It's been a little quiet on the blog in the last few months. There are two reasons for this. First, I over-committed myself this autumn and haven't had a lot of crafting time until recently. Second, I just haven't had that much energy to craft. The reason why brings me directly to my latest sewing project:
I've had my eye on making a cape for a while now. In fact, I bought McCall's M6446 a couple years ago and have been hoping to get around to actually making it. That point finally came this autumn now that I'm actually in need of some looser-fitting winterwear.
Being due in early March in Wisconsin means finding new warm clothes that are hopefully also stylish. This had me pulling out my M6446 pattern, buying some absolutely lovely wool fabric, and starting to plan. And then Seamwork magazine (whose patterns I subscribe to) threw a wrench into the whole works by releasing the Camden cape pattern. All of a sudden, I was faced with the dilemma of which beautiful cape to make (I had enough wool for either).
I ultimately decided to go with Camden because I liked the clean look, the high neckline, and the fact that the cape was lined (meaning I wouldn't have to professionally finish the inside seams). The one detail I did borrow (loosely) from M6446 was the pockets. If you ever decide to make the Camden pattern, it's definitely worth taking the time to add some pockets; not only do they hold things for you but they provide a natural place for your hands to go in compensation for the unnatural armhole placement.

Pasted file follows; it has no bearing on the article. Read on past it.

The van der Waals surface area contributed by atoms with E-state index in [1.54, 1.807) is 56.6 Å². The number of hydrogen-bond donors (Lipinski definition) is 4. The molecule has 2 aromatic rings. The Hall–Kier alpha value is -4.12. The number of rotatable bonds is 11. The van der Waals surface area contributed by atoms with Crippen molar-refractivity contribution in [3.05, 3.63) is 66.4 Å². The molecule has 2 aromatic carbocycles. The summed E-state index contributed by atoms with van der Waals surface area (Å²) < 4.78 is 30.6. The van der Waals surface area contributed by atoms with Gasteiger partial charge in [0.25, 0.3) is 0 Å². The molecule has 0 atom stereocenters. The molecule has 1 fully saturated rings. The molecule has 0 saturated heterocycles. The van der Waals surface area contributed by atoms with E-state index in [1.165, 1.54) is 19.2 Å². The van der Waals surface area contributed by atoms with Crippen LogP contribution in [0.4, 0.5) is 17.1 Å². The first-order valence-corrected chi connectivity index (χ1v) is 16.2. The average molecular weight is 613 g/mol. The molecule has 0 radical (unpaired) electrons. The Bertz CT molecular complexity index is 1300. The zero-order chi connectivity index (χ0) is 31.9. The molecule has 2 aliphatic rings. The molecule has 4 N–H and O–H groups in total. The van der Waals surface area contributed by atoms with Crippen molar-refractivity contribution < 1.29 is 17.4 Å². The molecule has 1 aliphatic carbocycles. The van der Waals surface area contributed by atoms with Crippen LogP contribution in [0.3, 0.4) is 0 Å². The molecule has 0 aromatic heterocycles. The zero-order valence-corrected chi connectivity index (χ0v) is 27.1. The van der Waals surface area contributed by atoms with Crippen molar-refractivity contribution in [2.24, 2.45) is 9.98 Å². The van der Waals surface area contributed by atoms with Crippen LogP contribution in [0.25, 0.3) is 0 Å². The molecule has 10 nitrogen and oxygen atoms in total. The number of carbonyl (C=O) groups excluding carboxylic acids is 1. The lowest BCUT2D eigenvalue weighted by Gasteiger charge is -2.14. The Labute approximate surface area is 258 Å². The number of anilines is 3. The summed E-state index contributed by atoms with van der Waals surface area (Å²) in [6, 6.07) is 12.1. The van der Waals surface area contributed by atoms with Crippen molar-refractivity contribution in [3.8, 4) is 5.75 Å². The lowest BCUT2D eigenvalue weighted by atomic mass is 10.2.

The pockets themselves are welt pockets, which I've never done before. Thankfully, the November issue of Seamwork also had an article on how to install pockets of this type, with several variations. Installing the pockets added several hours of researching, calculating, and sewing to the project but it was totally worth it and made me feel like a sewing genius for pulling off.
Overall, this was a lovely pattern and fairly straightforward to sew (with the exception of the pocket additions which I highly recommend). I especially loved the opportunity to add a pop of color to the project in the form of the red rayon lining. That said, it took me a good amount of time to pull this together - 3 evenings and 2 days, pacing myself manageably - which was well over the stated 3 hour sewing time listed on the pattern. Still, if you are looking for a stylish pattern for spring/autumn outwear pattern (pregnant or not), Camden is a pretty good option.